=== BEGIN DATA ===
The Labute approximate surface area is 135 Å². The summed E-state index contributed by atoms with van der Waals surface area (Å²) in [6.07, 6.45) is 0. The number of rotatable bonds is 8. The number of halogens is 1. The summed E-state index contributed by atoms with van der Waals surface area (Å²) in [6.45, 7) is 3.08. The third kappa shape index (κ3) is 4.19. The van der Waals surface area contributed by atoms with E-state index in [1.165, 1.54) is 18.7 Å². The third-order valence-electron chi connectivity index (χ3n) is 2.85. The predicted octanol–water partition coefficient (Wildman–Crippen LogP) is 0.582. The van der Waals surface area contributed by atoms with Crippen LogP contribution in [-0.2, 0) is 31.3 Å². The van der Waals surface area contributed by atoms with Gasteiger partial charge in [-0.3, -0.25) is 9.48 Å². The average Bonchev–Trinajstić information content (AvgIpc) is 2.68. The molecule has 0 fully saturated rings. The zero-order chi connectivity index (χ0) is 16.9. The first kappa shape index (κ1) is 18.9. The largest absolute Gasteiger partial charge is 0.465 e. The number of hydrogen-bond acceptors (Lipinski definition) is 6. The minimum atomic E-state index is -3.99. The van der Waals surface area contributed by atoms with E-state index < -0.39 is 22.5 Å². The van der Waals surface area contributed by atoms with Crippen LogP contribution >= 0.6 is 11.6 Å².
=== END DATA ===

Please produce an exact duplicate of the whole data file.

The Labute approximate surface area is 135 Å². The summed E-state index contributed by atoms with van der Waals surface area (Å²) in [6.07, 6.45) is 0. The number of rotatable bonds is 8. The number of halogens is 1. The summed E-state index contributed by atoms with van der Waals surface area (Å²) in [6.45, 7) is 3.08. The third kappa shape index (κ3) is 4.19. The van der Waals surface area contributed by atoms with E-state index in [1.165, 1.54) is 18.7 Å². The third-order valence-electron chi connectivity index (χ3n) is 2.85. The predicted octanol–water partition coefficient (Wildman–Crippen LogP) is 0.582. The van der Waals surface area contributed by atoms with Crippen LogP contribution in [-0.2, 0) is 31.3 Å². The van der Waals surface area contributed by atoms with Gasteiger partial charge in [-0.3, -0.25) is 9.48 Å². The average Bonchev–Trinajstić information content (AvgIpc) is 2.68. The molecule has 0 fully saturated rings. The zero-order chi connectivity index (χ0) is 16.9. The first kappa shape index (κ1) is 18.9. The largest absolute Gasteiger partial charge is 0.465 e. The number of hydrogen-bond acceptors (Lipinski definition) is 6. The minimum atomic E-state index is -3.99. The van der Waals surface area contributed by atoms with E-state index < -0.39 is 22.5 Å². The van der Waals surface area contributed by atoms with Crippen LogP contribution >= 0.6 is 11.6 Å².